Spolier alert. Evil lesbians’ evil plan foiled by super sleuth Law. Hetero-hegemony restored and all is well with the world. Phew!
Am I alone in being somewhat thrown by Soderberg’s latest? To be honest I thought I was about to see a pharma-thriller of some sort, perhaps an exploration of drug company corruption, or fraught examination of a descent into moral ambiguity, you know, that sort of thing. And to be honest, that’s kind of how the film started out. And then it seemed as if, at some point, someone did a nifty script exchange. And didn’t tell anyone. And no-one noticed.
Don’t get me wrong, I’m a big Soderberg fan. He knows how to entertain. And this schlocky thriller looks great, sounds great and is a tremendous amount of fun. A barrel of laughs you might say. So much so, that we were rolling round in the isles, pretty much paralytic with mirth, by the time the final credits rolled. Casting Channing Tatum was a master-stroke, although I have to confess I didn’t know who he was until this evening, and I’m not convinced I’ll be able to remember who he is tomorrow morning. And isn’t that a girl’s name anyway? Never before have I witnessed someone on screen so totally forgettable that Jude Law emerges from the void a charismatic scene-stealing dynamo. Catherine Zeta Jones and Rooney Mara are immensely watchable, and look great too, which evil lesbians really ought to if they possibly can. Amazingly though, given the fine acting capabilities of these two, as well as their unfair share of God-given good looks, their pseudo-sex scene that allows for the denouement of film is spectacularly unconvincing. What a shame.
I really can’t object to Catherine Zeta Jones being cast as a femme-fatale. She does the job admirably. And why not write her character as a lesbian? And why not have her character have a relationship with Rooney Mara’s character? And why not write these characters as cunning, amoral schemers who ultimately get their comeuppance? Except, well, wouldn’t it be nice if, you know, just occasionally, the hero happened to be a lesbian character. And could, just maybe, have sex with another lesbian character, not as part of an evil plan, but just coz they happen to, you know, feel like it. And maybe the sex could go unpunished. You know, just occasionally. Occasionally…
Come on Soderberg, don’t bow out of Hollywood just yet. Clearly you have more work to do.
I was having a drink with a couple of pals the other night. Our train of thought meandered from the policies of the Israeli state to the resignation of Pope Benedict to baptising babies to Methodism to Oranges Are Not the Only Fruit to, yelled out in unified bingo-style abandon, MARMALADE ATKINS! Talk about 6 degrees of separation. Now to those of you who aren’t from the UK, this last one might be a bit niche. In fact to those of you who are from the UK, but aren’t of an age to have been watching kids TV in the early 80s, or whose parents thought ITV was a bad influence – you know who you are – this will also seem a bit niche. Nonetheless, I was struck by the profoundly powerful memory we all shared of this anarchic character from the dark and distant days of three TV channels. (OK you purists, I know she started out in book form but for a whole generation Marmalade Atkins was that girl from TV). And she was our hero.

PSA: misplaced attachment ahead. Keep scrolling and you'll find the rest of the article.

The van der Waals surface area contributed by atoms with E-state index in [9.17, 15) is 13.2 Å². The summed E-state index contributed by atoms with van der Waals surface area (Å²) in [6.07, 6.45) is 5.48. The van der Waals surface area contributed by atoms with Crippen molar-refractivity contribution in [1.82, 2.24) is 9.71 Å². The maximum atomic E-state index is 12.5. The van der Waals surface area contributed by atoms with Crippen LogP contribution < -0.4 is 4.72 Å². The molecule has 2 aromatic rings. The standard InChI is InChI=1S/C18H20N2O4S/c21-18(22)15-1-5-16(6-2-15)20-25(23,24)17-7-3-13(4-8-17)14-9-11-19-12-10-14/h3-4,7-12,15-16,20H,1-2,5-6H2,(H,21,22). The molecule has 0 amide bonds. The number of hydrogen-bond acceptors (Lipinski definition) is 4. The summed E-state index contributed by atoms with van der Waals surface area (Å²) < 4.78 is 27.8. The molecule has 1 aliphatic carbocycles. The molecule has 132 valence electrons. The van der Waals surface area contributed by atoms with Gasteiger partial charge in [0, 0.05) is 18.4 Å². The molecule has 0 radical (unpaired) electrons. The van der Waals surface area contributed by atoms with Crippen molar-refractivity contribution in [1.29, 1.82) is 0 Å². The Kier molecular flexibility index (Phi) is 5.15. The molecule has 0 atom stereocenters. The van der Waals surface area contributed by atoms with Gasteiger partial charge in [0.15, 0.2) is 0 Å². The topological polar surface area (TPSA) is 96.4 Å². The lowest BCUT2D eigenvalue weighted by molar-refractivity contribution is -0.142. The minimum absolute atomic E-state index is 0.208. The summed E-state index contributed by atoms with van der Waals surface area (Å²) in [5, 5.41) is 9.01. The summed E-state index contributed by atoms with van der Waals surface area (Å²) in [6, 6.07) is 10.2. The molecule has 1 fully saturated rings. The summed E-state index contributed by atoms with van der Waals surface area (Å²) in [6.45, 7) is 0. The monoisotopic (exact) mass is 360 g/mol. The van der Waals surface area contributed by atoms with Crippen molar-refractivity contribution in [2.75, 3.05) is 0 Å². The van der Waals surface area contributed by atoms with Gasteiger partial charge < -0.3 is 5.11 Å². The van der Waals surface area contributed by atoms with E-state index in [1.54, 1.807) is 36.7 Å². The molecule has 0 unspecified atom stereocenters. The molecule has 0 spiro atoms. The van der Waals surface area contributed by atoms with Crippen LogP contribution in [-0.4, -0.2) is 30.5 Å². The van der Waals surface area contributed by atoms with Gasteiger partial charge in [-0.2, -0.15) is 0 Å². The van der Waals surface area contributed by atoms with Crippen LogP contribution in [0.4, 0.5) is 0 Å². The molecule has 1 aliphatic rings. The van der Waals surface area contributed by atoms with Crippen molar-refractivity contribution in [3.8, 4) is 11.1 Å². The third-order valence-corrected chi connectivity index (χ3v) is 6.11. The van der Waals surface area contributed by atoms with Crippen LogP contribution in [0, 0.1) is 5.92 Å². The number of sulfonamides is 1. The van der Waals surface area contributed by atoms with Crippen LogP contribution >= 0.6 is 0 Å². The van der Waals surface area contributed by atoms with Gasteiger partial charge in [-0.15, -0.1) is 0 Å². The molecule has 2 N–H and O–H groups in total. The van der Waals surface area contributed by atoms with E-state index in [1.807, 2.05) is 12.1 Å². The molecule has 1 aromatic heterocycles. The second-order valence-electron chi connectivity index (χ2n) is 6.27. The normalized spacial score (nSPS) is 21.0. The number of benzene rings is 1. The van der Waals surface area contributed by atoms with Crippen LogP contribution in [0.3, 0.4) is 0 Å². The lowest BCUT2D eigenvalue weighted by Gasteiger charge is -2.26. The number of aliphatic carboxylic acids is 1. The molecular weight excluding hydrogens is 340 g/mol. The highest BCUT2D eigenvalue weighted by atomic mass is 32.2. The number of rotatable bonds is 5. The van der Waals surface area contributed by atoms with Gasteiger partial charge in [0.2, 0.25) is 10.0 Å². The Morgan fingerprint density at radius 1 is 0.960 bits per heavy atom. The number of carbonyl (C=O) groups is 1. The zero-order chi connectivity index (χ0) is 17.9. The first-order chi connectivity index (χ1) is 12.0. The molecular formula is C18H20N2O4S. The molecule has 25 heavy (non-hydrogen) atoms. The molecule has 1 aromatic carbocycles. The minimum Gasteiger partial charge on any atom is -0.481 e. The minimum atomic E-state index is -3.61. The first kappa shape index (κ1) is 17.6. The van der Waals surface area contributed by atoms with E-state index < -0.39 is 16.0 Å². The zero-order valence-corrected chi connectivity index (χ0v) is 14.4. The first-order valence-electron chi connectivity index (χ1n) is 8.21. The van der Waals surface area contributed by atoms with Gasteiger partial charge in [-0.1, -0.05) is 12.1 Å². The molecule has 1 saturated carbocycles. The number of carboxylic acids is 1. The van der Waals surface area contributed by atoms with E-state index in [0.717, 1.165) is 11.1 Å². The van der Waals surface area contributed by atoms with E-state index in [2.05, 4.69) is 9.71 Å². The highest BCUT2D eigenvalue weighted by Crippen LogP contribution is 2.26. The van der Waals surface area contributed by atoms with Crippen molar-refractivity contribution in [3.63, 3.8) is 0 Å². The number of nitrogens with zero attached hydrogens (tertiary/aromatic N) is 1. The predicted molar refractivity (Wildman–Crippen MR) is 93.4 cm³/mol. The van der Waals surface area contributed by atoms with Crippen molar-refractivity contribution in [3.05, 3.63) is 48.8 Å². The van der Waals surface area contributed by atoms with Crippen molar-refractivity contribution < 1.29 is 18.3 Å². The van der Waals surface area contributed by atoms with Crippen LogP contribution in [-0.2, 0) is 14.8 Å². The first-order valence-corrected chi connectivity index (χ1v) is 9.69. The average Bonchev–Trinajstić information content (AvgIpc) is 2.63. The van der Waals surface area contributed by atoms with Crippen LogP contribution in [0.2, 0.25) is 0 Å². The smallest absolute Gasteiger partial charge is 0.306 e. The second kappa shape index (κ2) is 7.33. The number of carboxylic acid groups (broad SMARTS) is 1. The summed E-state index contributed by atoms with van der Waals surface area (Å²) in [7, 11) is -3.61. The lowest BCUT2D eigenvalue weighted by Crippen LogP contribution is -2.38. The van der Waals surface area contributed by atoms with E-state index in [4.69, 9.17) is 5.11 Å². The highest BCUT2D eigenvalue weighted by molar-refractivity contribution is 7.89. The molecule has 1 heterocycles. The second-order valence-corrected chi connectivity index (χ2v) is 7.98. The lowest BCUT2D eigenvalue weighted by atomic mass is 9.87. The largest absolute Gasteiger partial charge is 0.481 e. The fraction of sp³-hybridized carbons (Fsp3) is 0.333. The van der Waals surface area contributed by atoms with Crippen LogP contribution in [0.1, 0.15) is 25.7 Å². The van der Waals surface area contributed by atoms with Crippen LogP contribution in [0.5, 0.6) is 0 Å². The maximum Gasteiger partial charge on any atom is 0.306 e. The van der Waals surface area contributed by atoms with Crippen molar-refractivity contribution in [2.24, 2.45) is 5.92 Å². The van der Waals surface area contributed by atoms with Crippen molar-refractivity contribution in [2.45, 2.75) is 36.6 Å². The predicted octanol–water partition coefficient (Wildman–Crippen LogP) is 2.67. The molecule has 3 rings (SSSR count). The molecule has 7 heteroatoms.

That got me thinking about other anarchic characters from my youth. Minnie the Minx. I loved her. She was my alter ego. What am I saying, there was no alter, she was my ego. She has a statue in Dundee, you know. I was an avid ‘70s Beano reader, a member of the Dennis the Menace and Gnasher fan club, had one of those badges with the wobbly eyes, but Minnie was where it was at.
In the late ’80’s Darlene, the younger daughter in Roseanne took up the banner for irreverent youth, saving those of us with no interest in Disney Princesses from a fate worse than death. And for those aspiring to more adult themes (alcoholism, sexual violence, bereavement, relationship trouble), hard-talking, gun-toting, gin-swilling Chris Cagney saw us right through the decade.
By the time I left home in the very last year of the 1980’s, TV as we had known it – a scheduled event, galvanising a family, a nation, a subculture – had only a few years left to live. There were now four channels, satellites were springing up like extra-terrestrial beings clinging to the sides of grey houses (everything was grey in the 80s). Video recorders were in vogue. Soon there would be a fifth channel. And then cable. And then internet TV.
So let’s raise a toast to simpler times and remember when a few tough talking female characters scattered first through our comics, and then across our cathode ray tube TVs, offered a bit of feisty escapism for those of us who’d never much wanted to be one of Charlie’s Angels.